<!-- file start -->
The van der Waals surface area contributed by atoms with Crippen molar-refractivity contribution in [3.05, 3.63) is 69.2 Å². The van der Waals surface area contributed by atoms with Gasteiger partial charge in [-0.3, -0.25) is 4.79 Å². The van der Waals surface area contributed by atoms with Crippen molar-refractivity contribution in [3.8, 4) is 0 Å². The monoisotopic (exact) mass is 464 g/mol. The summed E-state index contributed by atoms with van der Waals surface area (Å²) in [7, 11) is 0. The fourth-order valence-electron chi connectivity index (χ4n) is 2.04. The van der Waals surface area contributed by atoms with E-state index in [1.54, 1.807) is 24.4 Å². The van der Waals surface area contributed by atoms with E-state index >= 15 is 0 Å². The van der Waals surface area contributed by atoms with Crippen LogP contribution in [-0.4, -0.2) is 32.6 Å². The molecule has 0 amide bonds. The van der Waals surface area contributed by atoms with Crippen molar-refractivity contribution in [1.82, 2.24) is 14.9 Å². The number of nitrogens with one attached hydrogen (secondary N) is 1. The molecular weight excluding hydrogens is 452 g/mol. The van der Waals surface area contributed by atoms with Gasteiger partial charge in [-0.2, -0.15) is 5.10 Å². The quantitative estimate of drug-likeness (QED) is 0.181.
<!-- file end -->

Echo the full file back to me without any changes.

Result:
The van der Waals surface area contributed by atoms with Crippen molar-refractivity contribution in [3.05, 3.63) is 69.2 Å². The van der Waals surface area contributed by atoms with Gasteiger partial charge in [-0.3, -0.25) is 4.79 Å². The van der Waals surface area contributed by atoms with Crippen molar-refractivity contribution in [3.8, 4) is 0 Å². The monoisotopic (exact) mass is 464 g/mol. The summed E-state index contributed by atoms with van der Waals surface area (Å²) in [7, 11) is 0. The fourth-order valence-electron chi connectivity index (χ4n) is 2.04. The van der Waals surface area contributed by atoms with E-state index in [1.54, 1.807) is 24.4 Å². The van der Waals surface area contributed by atoms with E-state index >= 15 is 0 Å². The van der Waals surface area contributed by atoms with Crippen LogP contribution in [-0.4, -0.2) is 32.6 Å². The molecule has 0 amide bonds. The van der Waals surface area contributed by atoms with Crippen molar-refractivity contribution in [1.82, 2.24) is 14.9 Å². The number of nitrogens with one attached hydrogen (secondary N) is 1. The molecular weight excluding hydrogens is 452 g/mol. The van der Waals surface area contributed by atoms with Gasteiger partial charge in [-0.2, -0.15) is 5.10 Å². The quantitative estimate of drug-likeness (QED) is 0.181.